Alibi Volume 15, Number 02
January 12, 2006
"Sopa de Pedra" is a Portuguese fable about travelers who come to a village with an empty pot. Villagers will not give the strange men food, so the travelers fill their pot with water and a stone, which they cook over a fire in the village square. When curious villagers ask what they're doing, the travelers say they're making "stone soup," and ask the villagers to contribute. Villagers are able to offer different elements and in completion, by appealing to the people's desire to help and be a part of something successful, starting with nothing, the travelers and villagers have made a pot of soup for all to enjoy. The events of the stone soup fable supposedly took place in Almeirim, Portugal, where today most of the town's restaurants serve sopa de pedra.
A brief history of soup
Soup experts believe that the delicious substance has existed since the development of pottery about 10,000 years ago. It has appeared in diets in prehistoric societies and in cultures on every inhabited continent around the world. A couple examples include Amazonian tribes who used turtle shells to boil their special version of turtle-entrail soup, and according to Greek historian Herodotus, the Scythians, who lived in Eurasia from approximately 800 to 400 B.C. and boiled animal flesh in water over bone fires.
Roadrunner Food Bank's Souper Bowl 2006
As you step through the doorway of the warehouse, you can see chefs' coats float by on a wave of excitement and hear sounds of hot-plate burners flaming. Someone scolds someone else about chilling the crème fraîche, and the scent of rich chicken broth assaults your nostrils before you see the light, airy Matzo balls floating to the surfaces of a hundred tiny bowls at the Flying Star booth. It's just one small scene from the "Souper Bowl," the Roadrunner Food Bank's signature benefit to help raise funds for New Mexico's hungry.
A new program offered by PNM could help move solar energy in New Mexico into the future
Ken Lienemann is no stranger to energy. With a Bachelor's degree in Mechanical Engineering and a Masters in Remote Sensing, he certainly understands the technical elements involved in the process of heating and cooling. As an employee with the New Mexico Environment Department, he also grasps the ecological implications of how we chose to fuel our homes, our cars and our lives. And as an Albuquerque homeowner who's spent the last four years revamping his abode to increase energy efficiency, it's fairly obvious that to Mr. Lienemann, energy is quite personal.
There are times when numbers just don't add up. Or rather, they add up, but the answer is all wrong. One of those moments when I had special difficulty wrapping my mind around the “new math” of public policy was in a recent Legislative committee hearing. The meeting was for the virtually automatic confirmation of a pair of very impressive women who had volunteered to serve the state as members of the Parole Board.
Dateline: Maryland—A Montgomery County judge ruled last Tuesday that the act of mooning someone is not illegal in the state of Maryland. The decision cleared Rockville resident Raymond Hugh McNealy, 44, on charges of indecent exposure after brandishing his buttocks to a neighbor during an argument. Judge John W. Debelius III said McNealy committed a “disgusting” and “demeaning” act when he exposed his posterior to his neighbor and her 8-year-old daughter on June 7 of last year. But the judge overturned an earlier decision by a District Court, clearing the defendant of criminal wrongdoing. “If exposure of half of the buttock constituted indecent exposure, any woman wearing a thong at the beach at Ocean City would be guilty,” Debelius said, according to a report in The Washington Post. McNealy allegedly had a heated debate with his neighbor, Nanette Vonfeldt, at a homeowners association meeting last June. The morning after the clash, Vonfeldt accused him of yelling at her as she and her daughter walked out of their apartment. “Then, for whatever reason, in full view of my daughter, he mooned us,” Vonfeldt wrote in court documents. Debelius agreed with McNealy's attorney that, under Maryland law, indecent exposure only covers display of a person's “private parts,” which does not include buttocks. McNealy attorney James Maxwell said the Debelius ruling should “bring comfort to all beachgoers and plumbers” in the state.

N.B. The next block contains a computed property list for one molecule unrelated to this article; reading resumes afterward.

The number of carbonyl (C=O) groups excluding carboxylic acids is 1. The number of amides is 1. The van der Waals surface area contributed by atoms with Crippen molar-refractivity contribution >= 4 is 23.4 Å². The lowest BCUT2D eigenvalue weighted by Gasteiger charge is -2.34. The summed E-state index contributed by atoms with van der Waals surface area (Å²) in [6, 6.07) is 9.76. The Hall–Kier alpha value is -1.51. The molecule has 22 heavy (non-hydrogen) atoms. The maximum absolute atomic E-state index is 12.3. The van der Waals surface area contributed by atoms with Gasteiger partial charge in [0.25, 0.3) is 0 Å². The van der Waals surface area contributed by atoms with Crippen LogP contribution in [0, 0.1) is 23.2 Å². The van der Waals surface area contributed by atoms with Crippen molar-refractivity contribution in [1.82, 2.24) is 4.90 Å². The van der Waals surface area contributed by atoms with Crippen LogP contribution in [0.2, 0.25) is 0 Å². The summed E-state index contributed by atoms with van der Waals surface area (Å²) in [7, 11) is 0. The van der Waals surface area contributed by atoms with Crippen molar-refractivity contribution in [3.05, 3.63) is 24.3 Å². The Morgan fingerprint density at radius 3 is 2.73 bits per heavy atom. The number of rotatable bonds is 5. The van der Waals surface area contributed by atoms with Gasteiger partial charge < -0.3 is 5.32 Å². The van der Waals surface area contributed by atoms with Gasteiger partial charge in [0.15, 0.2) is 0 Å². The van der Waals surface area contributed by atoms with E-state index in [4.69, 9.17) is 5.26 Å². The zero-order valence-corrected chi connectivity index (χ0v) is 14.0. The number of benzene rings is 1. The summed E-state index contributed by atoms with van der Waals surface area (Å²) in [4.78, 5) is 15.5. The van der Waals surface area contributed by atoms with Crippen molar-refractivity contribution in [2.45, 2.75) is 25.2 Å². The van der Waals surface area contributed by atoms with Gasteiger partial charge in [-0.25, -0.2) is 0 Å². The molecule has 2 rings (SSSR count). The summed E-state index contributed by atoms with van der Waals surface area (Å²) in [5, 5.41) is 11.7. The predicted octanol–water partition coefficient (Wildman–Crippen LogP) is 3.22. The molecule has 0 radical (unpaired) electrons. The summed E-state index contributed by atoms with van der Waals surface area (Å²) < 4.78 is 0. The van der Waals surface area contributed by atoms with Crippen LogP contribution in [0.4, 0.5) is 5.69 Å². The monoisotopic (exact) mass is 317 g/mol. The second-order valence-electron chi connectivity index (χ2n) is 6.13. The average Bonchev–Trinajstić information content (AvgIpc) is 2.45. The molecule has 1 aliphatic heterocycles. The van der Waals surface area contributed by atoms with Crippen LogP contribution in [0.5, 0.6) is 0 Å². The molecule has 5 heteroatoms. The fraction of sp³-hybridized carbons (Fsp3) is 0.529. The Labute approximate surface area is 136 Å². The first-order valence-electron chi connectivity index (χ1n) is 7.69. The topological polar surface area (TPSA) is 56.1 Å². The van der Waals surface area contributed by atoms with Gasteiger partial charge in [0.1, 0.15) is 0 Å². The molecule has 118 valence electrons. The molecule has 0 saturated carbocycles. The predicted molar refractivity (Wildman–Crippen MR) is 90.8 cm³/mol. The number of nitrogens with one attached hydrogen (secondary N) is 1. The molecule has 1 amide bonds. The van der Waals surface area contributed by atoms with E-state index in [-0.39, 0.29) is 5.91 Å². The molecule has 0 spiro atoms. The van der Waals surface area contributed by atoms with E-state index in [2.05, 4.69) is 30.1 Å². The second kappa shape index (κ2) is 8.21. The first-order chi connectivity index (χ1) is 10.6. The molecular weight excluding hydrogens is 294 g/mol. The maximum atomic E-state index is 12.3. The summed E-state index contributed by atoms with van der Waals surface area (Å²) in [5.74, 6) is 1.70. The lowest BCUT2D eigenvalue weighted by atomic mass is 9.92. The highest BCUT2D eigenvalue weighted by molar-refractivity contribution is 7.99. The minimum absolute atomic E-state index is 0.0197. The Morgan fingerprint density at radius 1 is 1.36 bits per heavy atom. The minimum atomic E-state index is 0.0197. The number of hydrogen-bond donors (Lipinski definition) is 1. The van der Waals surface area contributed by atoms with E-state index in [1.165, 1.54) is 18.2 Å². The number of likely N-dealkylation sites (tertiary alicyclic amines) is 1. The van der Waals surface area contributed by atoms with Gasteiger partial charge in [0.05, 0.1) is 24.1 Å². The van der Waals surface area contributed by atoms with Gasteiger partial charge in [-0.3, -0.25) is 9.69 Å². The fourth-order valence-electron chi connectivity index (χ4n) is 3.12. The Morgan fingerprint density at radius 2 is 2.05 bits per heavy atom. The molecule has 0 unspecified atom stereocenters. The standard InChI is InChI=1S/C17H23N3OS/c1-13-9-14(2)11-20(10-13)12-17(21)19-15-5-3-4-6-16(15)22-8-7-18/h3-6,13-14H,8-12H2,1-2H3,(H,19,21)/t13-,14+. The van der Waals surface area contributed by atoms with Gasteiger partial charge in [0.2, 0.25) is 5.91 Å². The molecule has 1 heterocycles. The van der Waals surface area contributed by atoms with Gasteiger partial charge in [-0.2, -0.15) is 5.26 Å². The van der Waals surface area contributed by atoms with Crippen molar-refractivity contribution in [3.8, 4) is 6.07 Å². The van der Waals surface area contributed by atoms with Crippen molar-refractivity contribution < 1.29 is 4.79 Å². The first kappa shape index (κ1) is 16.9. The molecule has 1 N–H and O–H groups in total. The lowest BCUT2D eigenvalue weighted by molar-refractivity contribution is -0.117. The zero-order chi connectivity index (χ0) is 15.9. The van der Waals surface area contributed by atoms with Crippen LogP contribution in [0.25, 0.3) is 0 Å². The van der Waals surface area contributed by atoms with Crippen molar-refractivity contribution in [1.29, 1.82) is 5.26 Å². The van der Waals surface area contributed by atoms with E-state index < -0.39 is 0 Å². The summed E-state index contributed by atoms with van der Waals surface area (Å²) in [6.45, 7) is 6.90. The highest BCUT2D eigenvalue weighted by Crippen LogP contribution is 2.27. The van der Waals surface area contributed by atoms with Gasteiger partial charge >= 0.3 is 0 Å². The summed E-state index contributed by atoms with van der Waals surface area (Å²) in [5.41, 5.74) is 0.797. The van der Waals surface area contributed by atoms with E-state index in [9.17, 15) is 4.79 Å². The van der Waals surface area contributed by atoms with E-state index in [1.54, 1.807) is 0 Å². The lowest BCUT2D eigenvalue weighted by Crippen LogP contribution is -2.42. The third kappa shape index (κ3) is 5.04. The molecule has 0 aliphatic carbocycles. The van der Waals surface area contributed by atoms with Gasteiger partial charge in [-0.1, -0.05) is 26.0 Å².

Will Rio Rancho lead the way for the state?
Nothing is more irritating than when a smaller, more nimble competitor seems to be getting the best of you. These days, that must to be how leaders in the state's 800-pound gorilla (a.k.a. Albuquerque) must be feeling about their pesky persistent neighbor to the northwest.
Cowboys and Hobos—If you missed Bill Daniel's excellent documentary Who is Bozo Texino? when it played at the Guild Cinema recently, then you've been granted a second chance. Daniel is still on tour with the film and will be passing through Albuquerque again on the night of Thursday, Jan. 12. Sixteen years in the making, Who is Bozo Texino? follows Daniel on his rail-riding quest to uncover the roots of traditional boxcar graffiti and to unmask the identity of the legendary folk artist known only as Bozo Texino. To make this an extra special event, Daniel will be accompanied by singer/songwriter Sandman (a.k.a. Chris Sand), an Olympia, Wash.-based performer known for combining rap, cowboy poetry and folk music. It's an evening of lowdown documentary film and underground cowboy rap. How can you go wrong? The event will take place beginning at 8 p.m. at Harlows in Nob Hill (3523 Central NE). Tickets are a mere $5. Daniel and Sandman will be moving on to Santa Fe the next night (Friday, Jan. 14), where he'll do it all over again at Backroads Pizza (1807 Second Street). For more film info, log on to www.billdaniel.com. For more music info, log on to www.rappingcowboy.com.